People who write a lot, like those who talk a lot, face a cruel inevitability: They will sometimes get things wrong, which will be thrown at them by critics who ignore the times they got things right1.
What brings it to mind is our excessive communication. We act like a species which has only recently learned to talk, so fascinated with a new ability that we cannot stop exercising it2.
About fifteen years ago, the economist/columnist Paul Krugman wrote
“The growth of the Internet will slow drastically, as the flaw in ‘Metcalfe’s law’ — which states that the number of potential connections in a network is proportional to the square of the number of participants — becomes apparent: most people have nothing to say to each other! By 2005 or so, it will become clear that the Internet’s impact on the economy has been no greater than the fax machine’s.”
And a century and a half before Krugman, Henry David Thoreau wrote
“Our inventions are wont to be pretty toys, which distract our attention from serious things. They are but improved means to an unimproved end, an end which it was already but too easy to arrive at; as railroads lead to Boston or New York. We are in great haste to construct a magnetic telegraph from Maine to Texas; but Maine and Texas, it may be, have nothing important to communicate.”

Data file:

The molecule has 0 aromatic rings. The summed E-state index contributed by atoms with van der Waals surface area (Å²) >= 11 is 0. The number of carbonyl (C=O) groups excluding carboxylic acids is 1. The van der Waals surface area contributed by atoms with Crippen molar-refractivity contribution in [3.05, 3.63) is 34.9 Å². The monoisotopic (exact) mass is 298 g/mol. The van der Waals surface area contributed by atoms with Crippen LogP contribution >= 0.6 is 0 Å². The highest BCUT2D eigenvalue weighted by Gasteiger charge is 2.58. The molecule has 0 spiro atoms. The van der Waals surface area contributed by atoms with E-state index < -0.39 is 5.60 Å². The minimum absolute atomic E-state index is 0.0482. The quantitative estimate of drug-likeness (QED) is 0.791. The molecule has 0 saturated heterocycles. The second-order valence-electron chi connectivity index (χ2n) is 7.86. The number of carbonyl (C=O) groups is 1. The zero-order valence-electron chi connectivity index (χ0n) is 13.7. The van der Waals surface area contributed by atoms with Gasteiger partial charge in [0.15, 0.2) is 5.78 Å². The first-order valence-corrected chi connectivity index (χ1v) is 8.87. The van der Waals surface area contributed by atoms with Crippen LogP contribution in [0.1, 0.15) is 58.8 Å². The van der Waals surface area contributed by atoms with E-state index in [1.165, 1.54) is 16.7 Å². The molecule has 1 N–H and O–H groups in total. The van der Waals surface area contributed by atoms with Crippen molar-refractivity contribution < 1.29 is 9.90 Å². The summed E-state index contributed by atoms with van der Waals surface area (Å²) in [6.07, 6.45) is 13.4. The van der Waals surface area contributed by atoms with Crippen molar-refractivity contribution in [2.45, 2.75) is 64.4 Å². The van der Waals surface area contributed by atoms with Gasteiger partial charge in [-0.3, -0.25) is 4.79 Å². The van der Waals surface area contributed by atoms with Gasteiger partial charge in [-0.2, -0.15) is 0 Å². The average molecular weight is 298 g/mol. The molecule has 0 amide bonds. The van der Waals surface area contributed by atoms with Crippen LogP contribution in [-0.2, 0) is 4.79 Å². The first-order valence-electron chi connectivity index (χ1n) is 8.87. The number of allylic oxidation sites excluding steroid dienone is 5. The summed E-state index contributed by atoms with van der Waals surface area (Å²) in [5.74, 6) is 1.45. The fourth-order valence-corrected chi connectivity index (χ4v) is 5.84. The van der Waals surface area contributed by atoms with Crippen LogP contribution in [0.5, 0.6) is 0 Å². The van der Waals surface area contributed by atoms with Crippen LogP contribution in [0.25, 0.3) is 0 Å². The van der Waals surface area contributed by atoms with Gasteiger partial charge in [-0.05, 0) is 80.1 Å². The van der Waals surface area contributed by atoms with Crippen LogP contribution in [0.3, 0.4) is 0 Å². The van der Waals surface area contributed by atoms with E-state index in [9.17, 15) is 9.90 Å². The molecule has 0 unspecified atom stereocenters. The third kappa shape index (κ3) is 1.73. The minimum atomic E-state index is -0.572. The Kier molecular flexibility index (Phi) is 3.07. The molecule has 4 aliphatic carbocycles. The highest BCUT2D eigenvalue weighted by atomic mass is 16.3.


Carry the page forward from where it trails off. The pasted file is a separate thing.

Yeah, they were wrong about one thing. They underestimated the charm of remote communication. But they were right that most people — Maine and Texas, say — have nothing to say to each other face to face in real time. Then cell phones and texting — and telegraph lines — changed that dynamic. No need to deal with non-verbals, with gestures, with tone. Just spit out the words. Much of the time, no need to wait for an answer, or even to allow one. You are isolated from real-time people: you can text or talk on a cell phone with absolutely no concern for or awareness of someone sitting right next to you, the real-time person to whom you have nothing to say.